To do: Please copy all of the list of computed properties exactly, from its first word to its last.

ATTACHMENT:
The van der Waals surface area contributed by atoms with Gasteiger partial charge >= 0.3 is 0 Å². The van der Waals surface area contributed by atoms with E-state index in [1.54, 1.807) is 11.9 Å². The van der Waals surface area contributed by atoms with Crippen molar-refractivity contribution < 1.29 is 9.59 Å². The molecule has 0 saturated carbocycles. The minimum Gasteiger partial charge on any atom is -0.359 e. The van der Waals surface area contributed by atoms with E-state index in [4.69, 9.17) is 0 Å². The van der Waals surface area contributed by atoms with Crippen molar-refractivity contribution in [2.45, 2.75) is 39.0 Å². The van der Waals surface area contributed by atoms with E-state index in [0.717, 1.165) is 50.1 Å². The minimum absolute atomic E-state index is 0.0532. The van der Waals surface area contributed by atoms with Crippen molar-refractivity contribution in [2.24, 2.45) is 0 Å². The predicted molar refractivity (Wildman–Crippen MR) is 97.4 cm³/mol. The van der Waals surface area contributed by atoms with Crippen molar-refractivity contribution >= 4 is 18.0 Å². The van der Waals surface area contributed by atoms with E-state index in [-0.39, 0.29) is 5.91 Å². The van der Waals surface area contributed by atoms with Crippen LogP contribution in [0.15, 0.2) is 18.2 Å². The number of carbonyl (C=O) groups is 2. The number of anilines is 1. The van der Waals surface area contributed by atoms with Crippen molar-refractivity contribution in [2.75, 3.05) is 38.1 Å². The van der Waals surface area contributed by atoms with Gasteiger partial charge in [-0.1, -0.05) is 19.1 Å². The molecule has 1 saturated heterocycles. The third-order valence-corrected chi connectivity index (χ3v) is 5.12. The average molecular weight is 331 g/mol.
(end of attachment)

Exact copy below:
The van der Waals surface area contributed by atoms with Gasteiger partial charge >= 0.3 is 0 Å². The van der Waals surface area contributed by atoms with E-state index in [1.54, 1.807) is 11.9 Å². The van der Waals surface area contributed by atoms with Crippen molar-refractivity contribution < 1.29 is 9.59 Å². The molecule has 0 saturated carbocycles. The minimum Gasteiger partial charge on any atom is -0.359 e. The van der Waals surface area contributed by atoms with E-state index in [4.69, 9.17) is 0 Å². The van der Waals surface area contributed by atoms with Crippen molar-refractivity contribution in [2.45, 2.75) is 39.0 Å². The van der Waals surface area contributed by atoms with E-state index in [0.717, 1.165) is 50.1 Å². The minimum absolute atomic E-state index is 0.0532. The van der Waals surface area contributed by atoms with Crippen molar-refractivity contribution in [2.24, 2.45) is 0 Å². The predicted molar refractivity (Wildman–Crippen MR) is 97.4 cm³/mol. The van der Waals surface area contributed by atoms with Crippen molar-refractivity contribution >= 4 is 18.0 Å². The van der Waals surface area contributed by atoms with E-state index in [-0.39, 0.29) is 5.91 Å². The van der Waals surface area contributed by atoms with Crippen LogP contribution in [0.15, 0.2) is 18.2 Å². The number of carbonyl (C=O) groups is 2. The number of anilines is 1. The van der Waals surface area contributed by atoms with Crippen molar-refractivity contribution in [2.75, 3.05) is 38.1 Å². The van der Waals surface area contributed by atoms with Gasteiger partial charge in [-0.1, -0.05) is 19.1 Å². The molecule has 1 saturated heterocycles. The third-order valence-corrected chi connectivity index (χ3v) is 5.12. The average molecular weight is 331 g/mol.